Lead Investigator: Dr Frances Wiseman
Institution: University College London
Grant type: PhD studentship
Duration: 36 months
Scientific Title: Investigating cellular changes in Down syndrome that predispose to Alzheimer Disease
Why did we fund this project?
Comments from members of our Research Network:
'This study has wider implications not just for those with Down's Syndrome.'
'This looks to be an exciting and potentially valuable PhD project. Pursuing the links between existing, known genetic disorders and brain related disorders in adults could produce insights for future research.'
'This is well thought through, which has the chance of eventually leading to a breakthrough in understanding the pathology of Alzheimer's disease.'
What do we already know?
People with Down's syndrome have an increased risk of developing Alzheimer's disease, usually at a relatively young age. Most people with Down's syndrome will have the Alzheimer's hallmark clumps of amyloid and tau proteins in their brain by the age of 40, and two thirds will have Alzheimer's by the age of 60.
Our genes are arranged on structures called chromosomes and a single chromosome contains several hundred different genes. Most people have 23 pairs of chromosomes but Down's syndrome is caused by having an extra copy of a particular chromosome, called chromosome 21. One of the known genetic links to younger onset dementia is the amyloid precursor protein (APP) gene, which is found on chromosome 21. This is thought to be the reason why people with Down's syndrome have an increased risk of Alzheimer's.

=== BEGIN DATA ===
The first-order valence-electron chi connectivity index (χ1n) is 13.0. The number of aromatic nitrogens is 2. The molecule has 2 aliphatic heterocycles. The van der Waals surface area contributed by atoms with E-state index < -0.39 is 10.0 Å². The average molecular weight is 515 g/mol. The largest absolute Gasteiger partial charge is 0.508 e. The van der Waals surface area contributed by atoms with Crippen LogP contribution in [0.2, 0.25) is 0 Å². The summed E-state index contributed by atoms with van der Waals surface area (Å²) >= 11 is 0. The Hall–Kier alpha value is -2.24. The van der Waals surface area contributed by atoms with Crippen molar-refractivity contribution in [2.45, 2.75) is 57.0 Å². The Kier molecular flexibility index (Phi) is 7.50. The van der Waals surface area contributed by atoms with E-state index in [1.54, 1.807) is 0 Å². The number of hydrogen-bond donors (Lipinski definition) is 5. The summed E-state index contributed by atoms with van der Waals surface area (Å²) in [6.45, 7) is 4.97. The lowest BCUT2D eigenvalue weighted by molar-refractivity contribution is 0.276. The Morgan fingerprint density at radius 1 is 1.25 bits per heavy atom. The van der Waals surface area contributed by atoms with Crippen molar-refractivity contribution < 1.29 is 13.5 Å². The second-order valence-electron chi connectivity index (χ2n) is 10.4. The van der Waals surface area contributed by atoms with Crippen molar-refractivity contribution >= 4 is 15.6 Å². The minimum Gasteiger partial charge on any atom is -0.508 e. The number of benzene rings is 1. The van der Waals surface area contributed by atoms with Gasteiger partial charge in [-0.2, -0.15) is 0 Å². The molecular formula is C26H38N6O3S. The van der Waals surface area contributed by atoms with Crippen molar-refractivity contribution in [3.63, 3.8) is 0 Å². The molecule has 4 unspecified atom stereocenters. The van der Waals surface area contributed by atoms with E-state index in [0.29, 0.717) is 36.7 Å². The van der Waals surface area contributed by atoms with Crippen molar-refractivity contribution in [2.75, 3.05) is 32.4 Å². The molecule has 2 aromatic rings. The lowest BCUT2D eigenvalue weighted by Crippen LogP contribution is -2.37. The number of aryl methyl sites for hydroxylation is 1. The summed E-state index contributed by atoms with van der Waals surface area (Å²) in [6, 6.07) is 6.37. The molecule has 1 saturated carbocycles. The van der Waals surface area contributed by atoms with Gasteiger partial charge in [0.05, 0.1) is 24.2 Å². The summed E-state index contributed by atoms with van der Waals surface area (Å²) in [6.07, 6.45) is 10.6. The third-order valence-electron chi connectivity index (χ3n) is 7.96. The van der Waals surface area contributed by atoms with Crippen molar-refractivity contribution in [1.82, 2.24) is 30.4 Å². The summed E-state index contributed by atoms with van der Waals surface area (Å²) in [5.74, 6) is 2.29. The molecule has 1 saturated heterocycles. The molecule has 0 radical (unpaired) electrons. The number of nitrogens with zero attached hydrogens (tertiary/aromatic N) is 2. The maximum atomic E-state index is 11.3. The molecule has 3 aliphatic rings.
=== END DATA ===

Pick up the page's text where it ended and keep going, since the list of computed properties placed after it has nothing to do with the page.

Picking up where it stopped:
However, the research team believes that there may be other genes present on this chromosome that also influence a person's risk of developing Alzheimer's disease. These genes are likely to have an effect on the amyloid precursor protein, causing it to form the toxic amyloid clumps associated with the condition.
What does this project involve?
The PhD student will use cells in the lab that have an extra copy of chromosome 21 to understand the effects of the chromosome at the molecular level. The student will add amyloid precursor protein to these cells to understand how the extra chromosome affects this protein. The study will particularly focus on a component of the cell called endosomes, which are responsible for sorting and recycling toxic proteins within the cell. The researchers believe that the endosomes could be responsible for breaking down the amyloid precursor protein into the toxic fragments that cause damage to cells in Alzheimer's. The student will investigate how endosomes are affected by the extra chromosome.
The student will use this information to understand which genes on chromosome 21 could be influencing the risk of Alzheimer's alongside the amyloid precursor protein.
How will this benefit people with dementia?
As people with Down's syndrome are known to be at increased risk of Alzheimer's disease, studying what causes this increased risk may shed light on the underlying causes of the disease. The researchers hope that identifying potential genes on chromosome 21 that can affect dementia risk will pave the way towards identifying new potential targets for treatment. This research could therefore be the first step in finding a way to prevent or treat dementia in people with or without Down's syndrome.